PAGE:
• Disregarding psychological phenomena creates consequences, such as a split personality or loss of consciousness
  • Psyche communicates through powerful experiences, images, and symptoms
  • Sexual phenomena have multiple layers and meanings beyond universal or simple explanations
  • Psyche cannot be defined by categories or labels
  • The conscious psyche is always the smaller circle within the greater circle of the unconscious

On Spiritual Dimensions:

  • Spirituality and sexuality cannot be excluded from each other 
  • Sexuality is a creative power equal to the spirit
  • Grave consequences for ignoring the spiritual side of sex; one becomes unconsciously driven by instinct and it hinders individuation and development
  • Sexuality has numinous aspects
  • Numinous experiences simultaneously elevate and humiliate
  • Concerned with engaging the numinous not with the treatment of neuroses; the numinous ultimately helps release one from the curse of pathology
  • Sexuality is both divine and hellish; it compels one to experience forces beyond ordinary domains

On Treatment of:

  • Illnesses affecting patients are mostly unconscious attempts to cure themselves
  • Analytic approach is symbolistic
  • All-simplifying theories serve an injustice to the patient and the soul
  • No single theory to explain the human psyche; no general criterion of judgment
  • There is no single method of treatment; it is not mechanical or procedural work
  • Profound experiences and conflicts, like sexual ones, evoke deep parts of the psyche, which explains the cautionary approach to engaging sexual issues in therapy
  • One can thrive and feel harmony only when instinct and spirit are balanced, otherwise imbalance creates one-sidedness and veers one toward neuroses or pathology
  • The main concern in treatment is being non-reductive toward the psyche; viewing the psyche as complex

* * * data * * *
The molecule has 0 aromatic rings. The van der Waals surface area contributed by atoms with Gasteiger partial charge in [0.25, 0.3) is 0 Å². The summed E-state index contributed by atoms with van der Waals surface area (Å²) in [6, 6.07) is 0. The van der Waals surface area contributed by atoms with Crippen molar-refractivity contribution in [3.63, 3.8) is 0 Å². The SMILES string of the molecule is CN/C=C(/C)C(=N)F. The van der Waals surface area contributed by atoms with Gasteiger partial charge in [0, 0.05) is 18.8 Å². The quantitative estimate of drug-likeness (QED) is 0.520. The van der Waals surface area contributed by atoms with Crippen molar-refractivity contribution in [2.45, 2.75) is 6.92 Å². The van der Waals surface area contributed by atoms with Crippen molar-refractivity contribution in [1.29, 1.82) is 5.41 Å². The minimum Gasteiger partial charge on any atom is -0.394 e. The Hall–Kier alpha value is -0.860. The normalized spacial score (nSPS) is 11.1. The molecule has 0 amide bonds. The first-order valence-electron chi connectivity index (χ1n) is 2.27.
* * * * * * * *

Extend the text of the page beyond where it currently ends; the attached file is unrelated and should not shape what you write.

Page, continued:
• There is a breaking point for the suppression of instincts that creates a split or neurotic individual, which is not usually conscious and requires support for realization and integration
  • Shadow aspects might produce violent responses from conscious positions of patients
  • The treatment goal is integration and rebalancing of inner conflicts through conscious awareness
  • Every situation requires the context of the individual
  • Expect high patient resistance, difficulty of treatment, and prevalence of sexual material; the unconscious erects significant barriers to treatment
  • Most patients are highly resistant to disclosure and create insurmountable obstacles to exploration
  • The patient senses something repellent in their own psyche; the shadow is a difficult moral challenge to ego consciousness
  • This work places extreme difficulties on the patient and the therapist; therapy is painful and challenging to both
  • Analyst or therapist must be appropriately trained and prepared by examining their own psychic contents
  • First duty is to keep close to the patient’s psychic material and not allow prejudice and subjectivity to distort emerging psychological phenomena
  • Important for therapists to open themselves to deeper and unknown experiences
  • A patient’s deviation into sex is sometimes used to escape one’s true problems
  • Therapists must first know how symptoms help and serve patients
  • Can never know beforehand what is what